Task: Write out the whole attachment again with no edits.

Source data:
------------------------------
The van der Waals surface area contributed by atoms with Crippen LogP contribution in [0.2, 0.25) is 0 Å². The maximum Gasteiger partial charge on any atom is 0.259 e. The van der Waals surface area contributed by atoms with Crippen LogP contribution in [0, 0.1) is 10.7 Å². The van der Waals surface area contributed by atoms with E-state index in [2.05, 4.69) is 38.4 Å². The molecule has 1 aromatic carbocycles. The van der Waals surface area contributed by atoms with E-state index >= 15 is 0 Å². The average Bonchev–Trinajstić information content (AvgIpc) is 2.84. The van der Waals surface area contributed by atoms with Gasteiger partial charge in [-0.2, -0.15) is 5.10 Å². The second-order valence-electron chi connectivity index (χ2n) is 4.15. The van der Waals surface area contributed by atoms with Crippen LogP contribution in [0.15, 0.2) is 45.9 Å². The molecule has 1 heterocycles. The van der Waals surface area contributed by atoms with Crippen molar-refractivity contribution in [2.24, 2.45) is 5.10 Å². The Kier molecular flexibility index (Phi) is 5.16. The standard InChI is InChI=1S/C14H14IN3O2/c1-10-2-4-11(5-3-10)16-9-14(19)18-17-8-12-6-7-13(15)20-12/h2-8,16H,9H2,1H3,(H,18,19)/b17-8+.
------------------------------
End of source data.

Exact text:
The van der Waals surface area contributed by atoms with Crippen LogP contribution in [0.2, 0.25) is 0 Å². The maximum Gasteiger partial charge on any atom is 0.259 e. The van der Waals surface area contributed by atoms with Crippen LogP contribution in [0, 0.1) is 10.7 Å². The van der Waals surface area contributed by atoms with E-state index in [2.05, 4.69) is 38.4 Å². The molecule has 1 aromatic carbocycles. The van der Waals surface area contributed by atoms with E-state index >= 15 is 0 Å². The average Bonchev–Trinajstić information content (AvgIpc) is 2.84. The van der Waals surface area contributed by atoms with Gasteiger partial charge in [-0.2, -0.15) is 5.10 Å². The second-order valence-electron chi connectivity index (χ2n) is 4.15. The van der Waals surface area contributed by atoms with Crippen LogP contribution in [0.15, 0.2) is 45.9 Å². The molecule has 1 heterocycles. The van der Waals surface area contributed by atoms with Crippen molar-refractivity contribution in [2.24, 2.45) is 5.10 Å². The Kier molecular flexibility index (Phi) is 5.16. The standard InChI is InChI=1S/C14H14IN3O2/c1-10-2-4-11(5-3-10)16-9-14(19)18-17-8-12-6-7-13(15)20-12/h2-8,16H,9H2,1H3,(H,18,19)/b17-8+.